- Sustainability Consultant
Remember that many employers accept applications from graduates with any degree subject, so don’t restrict your thinking to the jobs listed here. You need to keep up to date with current planning, built environment and wider environmental issues if you want to pursue a career in planning. You also need to be able to express a passion for making better places and promoting your profession.
Try to get work experience through relevant part-time or temporary jobs, voluntary positions or internships, Association of Town Planning Consultants of Nigeria (ATOPCON) will be of help in this area. Some local authorities and private sector employers offer work placements in planning departments and they may also have opportunities for work shadowing or workplace visits
Make the most of field study visits on your course to gain practical skills, essential in the workplace. Some courses include a paid placement year in professional practice. Use this year to build on your skills, network and develop contacts. Student membership of a professional body, such as Nigerian Institute of Town Planners (NITP), will help increase your networking and training opportunities. Search for placements and find out more about work experience and internships.
Urban planning graduates go on to careers in planning, design and development, as well as in areas such as transport, economic development, urban regeneration and environmental consultancy.
Jobs exist across the public sector with local authority departments (such as regeneration services or planning and development, major public bodies, Private planning and environmental consultancies also employ urban planning graduates to advise organizations and individuals on specific planning schemes.
Opportunities also exist with:
- Housing Associations
- Large Retail Business
- Neighborhood Planning Organizations
- Transport Organizations (e.g. Airports)
- Private Developers
- Utilities Companies.
You can also work in the charity and non-governmental organization (NGO) sectors with environmental, conservation and heritage organizations.
Skills for your CV
Studying urban planning allows you to develop specialist knowledge in Town and Regional Planning, providing you with a range of professional skills such as:
- Design and Place making
- Knowledge of Planning Law and Legislation
- Finance and Policy Development
- Strategic Thinking
- Analytical Research
- Making a Reasoned Argument
- Professional Report Writing and Presentation
- Partnership Working and Collaboration.
You also develop skills that are useful in many different career areas. These include:
- verbal and written communication
- negotiation and mediation
- impartiality and diplomacy
- general and people management
Urban planning can be studied at postgraduate level, following the completion of a cognate degree. Some urban planning graduates go on to postgraduate study to further their planning knowledge or to specialize in a particular area. Postgraduate study, along with practical experience, is important if you want to secure membership from NITP. Specialist courses for urban planning graduates can allow you to focus on topics including transport, urban design, urban regeneration, Housing, Environmental planning or infrastructure.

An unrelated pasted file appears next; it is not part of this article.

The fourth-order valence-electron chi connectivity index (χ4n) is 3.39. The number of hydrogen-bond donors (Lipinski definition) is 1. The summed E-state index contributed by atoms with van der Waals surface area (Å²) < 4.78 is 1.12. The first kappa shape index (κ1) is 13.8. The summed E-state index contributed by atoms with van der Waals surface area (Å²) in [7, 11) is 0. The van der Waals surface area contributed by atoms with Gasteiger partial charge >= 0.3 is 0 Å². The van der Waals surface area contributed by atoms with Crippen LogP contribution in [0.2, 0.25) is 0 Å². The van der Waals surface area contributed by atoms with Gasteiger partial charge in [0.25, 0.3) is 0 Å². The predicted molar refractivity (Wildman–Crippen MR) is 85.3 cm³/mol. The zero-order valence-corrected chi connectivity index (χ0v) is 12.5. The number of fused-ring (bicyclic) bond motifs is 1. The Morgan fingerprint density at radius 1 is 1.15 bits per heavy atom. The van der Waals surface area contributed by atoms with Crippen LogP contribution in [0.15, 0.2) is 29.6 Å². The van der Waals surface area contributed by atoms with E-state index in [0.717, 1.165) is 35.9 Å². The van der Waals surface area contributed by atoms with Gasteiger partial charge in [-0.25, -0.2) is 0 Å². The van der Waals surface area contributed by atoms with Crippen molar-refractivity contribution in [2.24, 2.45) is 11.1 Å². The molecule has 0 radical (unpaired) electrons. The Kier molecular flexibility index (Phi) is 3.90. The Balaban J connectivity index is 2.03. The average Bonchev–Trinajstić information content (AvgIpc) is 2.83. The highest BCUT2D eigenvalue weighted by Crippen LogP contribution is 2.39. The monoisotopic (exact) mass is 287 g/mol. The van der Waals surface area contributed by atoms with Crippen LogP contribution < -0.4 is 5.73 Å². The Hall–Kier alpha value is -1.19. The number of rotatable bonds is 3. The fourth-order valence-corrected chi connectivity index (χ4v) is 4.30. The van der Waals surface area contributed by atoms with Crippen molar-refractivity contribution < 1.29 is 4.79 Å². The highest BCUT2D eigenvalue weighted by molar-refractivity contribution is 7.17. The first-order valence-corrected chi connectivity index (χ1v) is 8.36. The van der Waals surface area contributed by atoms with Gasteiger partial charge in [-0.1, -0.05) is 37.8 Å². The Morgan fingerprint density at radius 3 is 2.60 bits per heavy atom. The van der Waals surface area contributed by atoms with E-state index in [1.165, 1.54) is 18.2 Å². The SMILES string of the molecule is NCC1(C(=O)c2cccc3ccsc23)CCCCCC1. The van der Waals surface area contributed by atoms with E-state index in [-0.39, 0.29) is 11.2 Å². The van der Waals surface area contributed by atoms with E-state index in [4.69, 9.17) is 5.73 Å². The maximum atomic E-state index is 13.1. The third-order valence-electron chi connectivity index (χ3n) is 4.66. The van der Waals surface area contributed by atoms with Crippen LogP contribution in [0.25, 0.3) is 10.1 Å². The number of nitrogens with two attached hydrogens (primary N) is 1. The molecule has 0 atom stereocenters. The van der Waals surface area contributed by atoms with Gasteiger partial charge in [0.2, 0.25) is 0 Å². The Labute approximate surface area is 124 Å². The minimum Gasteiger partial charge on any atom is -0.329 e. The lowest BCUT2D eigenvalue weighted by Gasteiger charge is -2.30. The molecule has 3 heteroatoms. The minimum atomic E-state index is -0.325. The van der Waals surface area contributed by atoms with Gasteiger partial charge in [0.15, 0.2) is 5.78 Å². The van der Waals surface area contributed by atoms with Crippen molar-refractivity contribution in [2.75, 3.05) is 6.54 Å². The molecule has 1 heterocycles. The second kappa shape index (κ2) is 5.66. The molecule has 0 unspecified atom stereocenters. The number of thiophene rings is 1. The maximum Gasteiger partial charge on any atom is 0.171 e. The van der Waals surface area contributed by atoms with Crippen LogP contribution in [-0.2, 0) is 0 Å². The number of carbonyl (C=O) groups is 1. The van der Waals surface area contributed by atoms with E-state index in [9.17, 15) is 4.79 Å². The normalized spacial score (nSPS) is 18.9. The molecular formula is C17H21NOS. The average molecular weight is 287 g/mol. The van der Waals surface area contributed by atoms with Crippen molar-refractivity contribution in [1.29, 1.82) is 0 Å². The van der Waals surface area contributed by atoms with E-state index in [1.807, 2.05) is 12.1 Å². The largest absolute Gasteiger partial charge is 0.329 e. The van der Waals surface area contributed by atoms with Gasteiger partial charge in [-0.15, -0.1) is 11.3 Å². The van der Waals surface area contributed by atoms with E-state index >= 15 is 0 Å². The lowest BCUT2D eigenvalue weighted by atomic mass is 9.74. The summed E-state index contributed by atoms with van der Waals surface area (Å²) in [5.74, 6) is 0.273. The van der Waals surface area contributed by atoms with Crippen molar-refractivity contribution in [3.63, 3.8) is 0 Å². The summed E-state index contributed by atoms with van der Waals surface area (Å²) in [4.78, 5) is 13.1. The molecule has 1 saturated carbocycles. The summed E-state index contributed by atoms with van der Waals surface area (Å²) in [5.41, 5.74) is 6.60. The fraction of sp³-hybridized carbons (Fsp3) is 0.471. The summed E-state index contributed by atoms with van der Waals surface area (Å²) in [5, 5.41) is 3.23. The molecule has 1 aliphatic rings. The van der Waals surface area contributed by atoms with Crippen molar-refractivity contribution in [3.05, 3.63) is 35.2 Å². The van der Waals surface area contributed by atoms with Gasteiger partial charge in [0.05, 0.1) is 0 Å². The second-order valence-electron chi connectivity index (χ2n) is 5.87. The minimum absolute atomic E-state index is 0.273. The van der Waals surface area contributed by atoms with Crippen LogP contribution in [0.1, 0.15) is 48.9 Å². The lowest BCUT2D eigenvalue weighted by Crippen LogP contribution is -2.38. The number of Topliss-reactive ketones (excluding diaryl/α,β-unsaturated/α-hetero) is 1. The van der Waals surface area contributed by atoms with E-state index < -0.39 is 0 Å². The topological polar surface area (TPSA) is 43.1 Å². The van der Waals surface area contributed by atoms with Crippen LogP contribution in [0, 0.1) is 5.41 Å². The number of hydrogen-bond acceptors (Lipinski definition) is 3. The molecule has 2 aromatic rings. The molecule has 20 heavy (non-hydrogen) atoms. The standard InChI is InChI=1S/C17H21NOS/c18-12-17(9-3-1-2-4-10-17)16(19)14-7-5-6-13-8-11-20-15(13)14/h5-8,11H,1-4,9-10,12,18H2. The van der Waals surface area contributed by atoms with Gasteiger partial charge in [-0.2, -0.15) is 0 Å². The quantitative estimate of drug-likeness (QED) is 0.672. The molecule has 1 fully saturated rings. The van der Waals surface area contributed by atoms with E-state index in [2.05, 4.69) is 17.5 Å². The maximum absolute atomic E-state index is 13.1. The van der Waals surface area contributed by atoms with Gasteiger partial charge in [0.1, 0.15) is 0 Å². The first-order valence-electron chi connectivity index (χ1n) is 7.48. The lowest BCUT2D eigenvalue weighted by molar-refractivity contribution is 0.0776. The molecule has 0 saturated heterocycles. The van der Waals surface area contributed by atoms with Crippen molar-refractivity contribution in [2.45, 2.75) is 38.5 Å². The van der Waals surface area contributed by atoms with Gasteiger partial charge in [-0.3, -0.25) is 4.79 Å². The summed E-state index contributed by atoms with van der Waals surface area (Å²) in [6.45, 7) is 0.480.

Other areas of further study, which can lead to related careers, include:
- business management
- built environment
- landscape architecture
- transport and planning.
WHAT ARE THE ROLES OF TOWN PLANNERS?
As a town planner, you will be involved in the development and management of town, cities, villages, and country sides. You will be involved in ensuring sustainable development, one that takes the future into consideration and balancing the conflicting demands that may affect the environment in order to allow appropriate development to take place. As a graduate planner, you must have spent about 4-5years in school, learning about the profession, but being a town planner goes beyond what you have learnt, (I didn’t say what you have learnt is not important, in fact it is necessary) it’s about what you can offer.
What can you do for yourself as a PLANNER?
Starting from you as a would be planner, how are you perceived by your immediate environment and friends, are you just seen as a technical drawing board carrier or tracing paper carrier, do they call your school, school 2 and you agree, do they call your department TRP (Totally Rejected People) or URP (University Rejected People) and you are comfortable with that, why? It’s because they don’t know your role in the society or they fail to hear you because you are not audible enough. Do you involve yourself in the planning of your environment, what advice do you offer your school or department on environmental issues, do you advise your parent, landlord, friends, religious leaders about the environment or is it’s still the “I don’t care’ attitude?
Enough of waiting and queuing for government jobs, what can you do as a planner without an office desk. Don’t wait till when you have to ask yourself; what can I do? start doing something now by adding to your skills, learn new software’s. AutoCAD, GIS, suffer, Goggle earth, sketch up, learn about what is trending in the profession and create your own office.
In other words, develop yourself first, then you won’t have to ask yourself about what you can do because you will certainly have enough to do.
There are various areas in which town planners can specialize. We have environmental planning, housing and development planning, transportation and land use mapping and software analyst (GIS), sustainable land use planning etc. and there are lots of work out there for planners, whether the ones people request you do for them or the once you create but you get to do these jobs based on what you can offer.
In conclusion, there are two motives to this question: its either you are scared of the future or you don’t even understand what planning entails. Maybe you have looked into other professions and you feel they are doing better, maybe you don’t even have planners around you and you are scared of what you will go through to get a job but if you give yourself to proper and conscious developments, you have nothing to fear. Its high time we stopped seeing planning as just a profession, it’s time to start living it as a life style.
Ashiru Olugbenga O. is a registered Town Planner with NITP & TOPREC and founder of Voice of a Town Planner - aimed towards projecting & advocating for the Town Planning Profession in Nigeria.